Thommy Ford Reads

A blog by the staff of the Thomas Ford Memorial Library

My Life in Middlemarch by Rebecca Mead

index.aspxThese were my questions before I read My Life in Middlemarch by Rebecca Mead:

Would I find a book about a woman’s relationship to a single book interesting?

How much of Middlemarch by George Eliot would I remember?

Despite reading several strong reviews and hearing another on National Public Radio, I wondered if My Life in Middlemarch could retain my interest. The topic seemed rather narrow. I need not have worried. The subject matter as presented is broader than it first appears. I would estimate Mead’s book is 45 percent about George Eliot, 35 percent about the characters and events in Middlemarch, and 20 percent about Mead herself. Of course, it is all tied together in such a way that any one paragraph or even sentence could be about all three. The story keeps turning and evolving so that specific topics are fresh. I never wavered in my desire to keep listening.

It has been a long time since I read Middlemarch. I also saw the 1994 BBC miniseries twenty years ago. I only remember Patrick Malahide in the role of the cold Reverend Edward Casaubon. Until I looked up the credits, I could not name any others from the cast, though I now see numerous actors that I recognize. Thinking that I remembered little, I wondered whether discussion about the characters would make any sense to me. Again, I need not have worried. Mead introduces the characters through descriptions that stimulate memory. (I don’t know how it would be for someone who has no knowledge of Middlemarch.) I remembered much more than I would have thought.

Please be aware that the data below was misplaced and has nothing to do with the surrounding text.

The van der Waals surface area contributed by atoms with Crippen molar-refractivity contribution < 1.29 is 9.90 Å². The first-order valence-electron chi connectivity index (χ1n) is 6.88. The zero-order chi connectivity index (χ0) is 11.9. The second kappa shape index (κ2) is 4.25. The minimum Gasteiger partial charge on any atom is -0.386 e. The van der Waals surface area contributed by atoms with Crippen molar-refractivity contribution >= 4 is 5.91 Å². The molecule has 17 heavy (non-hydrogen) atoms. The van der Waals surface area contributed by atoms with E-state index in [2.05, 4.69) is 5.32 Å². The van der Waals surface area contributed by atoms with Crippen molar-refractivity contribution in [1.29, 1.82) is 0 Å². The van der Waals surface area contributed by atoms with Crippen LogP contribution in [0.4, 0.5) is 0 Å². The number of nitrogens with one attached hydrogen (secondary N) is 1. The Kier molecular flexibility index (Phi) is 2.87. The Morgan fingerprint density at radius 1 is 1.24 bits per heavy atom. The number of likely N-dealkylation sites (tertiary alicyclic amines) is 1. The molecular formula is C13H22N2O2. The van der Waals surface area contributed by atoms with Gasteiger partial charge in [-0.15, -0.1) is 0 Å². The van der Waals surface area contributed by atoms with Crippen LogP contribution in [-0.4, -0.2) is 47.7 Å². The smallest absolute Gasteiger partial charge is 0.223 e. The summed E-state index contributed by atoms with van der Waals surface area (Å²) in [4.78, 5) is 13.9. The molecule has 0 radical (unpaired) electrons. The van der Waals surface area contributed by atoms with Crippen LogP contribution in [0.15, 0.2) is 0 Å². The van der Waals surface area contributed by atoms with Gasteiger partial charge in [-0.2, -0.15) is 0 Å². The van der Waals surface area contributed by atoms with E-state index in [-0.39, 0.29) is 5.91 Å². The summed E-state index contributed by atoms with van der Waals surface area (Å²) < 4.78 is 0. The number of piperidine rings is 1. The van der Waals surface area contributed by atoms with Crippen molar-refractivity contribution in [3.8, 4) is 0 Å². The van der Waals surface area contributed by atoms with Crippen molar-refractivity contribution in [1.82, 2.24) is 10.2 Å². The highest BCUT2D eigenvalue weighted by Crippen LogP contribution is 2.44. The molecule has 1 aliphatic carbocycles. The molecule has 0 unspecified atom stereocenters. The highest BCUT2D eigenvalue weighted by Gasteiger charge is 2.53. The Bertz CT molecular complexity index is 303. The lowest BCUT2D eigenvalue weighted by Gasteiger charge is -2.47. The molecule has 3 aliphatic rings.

The surprise for me was that the book is about George Eliot more than anything else. At least, that is what I get from reading My Life in Middlemarch. I think it serves as an entertaining introduction to the 19th century author’s life, coming from a scholarly admirer, tempered but still passionate in admiration. I now want to read or listen again to the novels of Eliot. I only see Silas Marner on my spreadsheet. That does not seem right. Surely I have read more. Whatever, it has been too long. – Review by Rick

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This entry was posted on September 3, 2014 by in Biography, Book Review, Memoir, Non-Fiction.
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